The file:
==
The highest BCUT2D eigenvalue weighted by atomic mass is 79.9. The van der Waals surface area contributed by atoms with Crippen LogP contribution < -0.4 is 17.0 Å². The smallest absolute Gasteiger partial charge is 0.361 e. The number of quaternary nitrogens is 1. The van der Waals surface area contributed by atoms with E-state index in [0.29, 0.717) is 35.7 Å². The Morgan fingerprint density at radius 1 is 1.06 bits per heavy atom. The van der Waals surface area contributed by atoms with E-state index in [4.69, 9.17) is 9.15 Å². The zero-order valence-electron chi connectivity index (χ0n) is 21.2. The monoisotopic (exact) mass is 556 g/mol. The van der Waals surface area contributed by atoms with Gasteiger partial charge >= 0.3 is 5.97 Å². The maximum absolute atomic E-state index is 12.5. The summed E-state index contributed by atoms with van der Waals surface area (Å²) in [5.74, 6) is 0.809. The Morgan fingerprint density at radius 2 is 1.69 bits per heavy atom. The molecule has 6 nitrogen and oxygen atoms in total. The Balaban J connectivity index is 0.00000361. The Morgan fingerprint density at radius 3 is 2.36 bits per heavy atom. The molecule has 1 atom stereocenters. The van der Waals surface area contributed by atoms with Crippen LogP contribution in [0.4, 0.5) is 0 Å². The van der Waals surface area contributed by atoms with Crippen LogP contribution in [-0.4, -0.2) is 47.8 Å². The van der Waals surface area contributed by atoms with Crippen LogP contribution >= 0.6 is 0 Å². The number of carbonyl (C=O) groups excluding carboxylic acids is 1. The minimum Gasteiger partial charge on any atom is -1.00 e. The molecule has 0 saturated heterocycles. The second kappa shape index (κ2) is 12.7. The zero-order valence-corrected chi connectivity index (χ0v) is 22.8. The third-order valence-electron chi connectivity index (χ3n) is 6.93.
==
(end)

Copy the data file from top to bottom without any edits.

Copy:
The highest BCUT2D eigenvalue weighted by atomic mass is 79.9. The van der Waals surface area contributed by atoms with Crippen LogP contribution < -0.4 is 17.0 Å². The smallest absolute Gasteiger partial charge is 0.361 e. The number of quaternary nitrogens is 1. The van der Waals surface area contributed by atoms with E-state index in [0.29, 0.717) is 35.7 Å². The Morgan fingerprint density at radius 1 is 1.06 bits per heavy atom. The van der Waals surface area contributed by atoms with E-state index in [4.69, 9.17) is 9.15 Å². The zero-order valence-electron chi connectivity index (χ0n) is 21.2. The monoisotopic (exact) mass is 556 g/mol. The van der Waals surface area contributed by atoms with Gasteiger partial charge >= 0.3 is 5.97 Å². The maximum absolute atomic E-state index is 12.5. The summed E-state index contributed by atoms with van der Waals surface area (Å²) in [5.74, 6) is 0.809. The Morgan fingerprint density at radius 2 is 1.69 bits per heavy atom. The molecule has 6 nitrogen and oxygen atoms in total. The Balaban J connectivity index is 0.00000361. The Morgan fingerprint density at radius 3 is 2.36 bits per heavy atom. The molecule has 1 atom stereocenters. The van der Waals surface area contributed by atoms with Crippen LogP contribution in [0.4, 0.5) is 0 Å². The van der Waals surface area contributed by atoms with Crippen LogP contribution in [-0.4, -0.2) is 47.8 Å². The van der Waals surface area contributed by atoms with Crippen LogP contribution >= 0.6 is 0 Å². The number of carbonyl (C=O) groups excluding carboxylic acids is 1. The minimum Gasteiger partial charge on any atom is -1.00 e. The molecule has 0 saturated heterocycles. The second kappa shape index (κ2) is 12.7. The zero-order valence-corrected chi connectivity index (χ0v) is 22.8. The third-order valence-electron chi connectivity index (χ3n) is 6.93.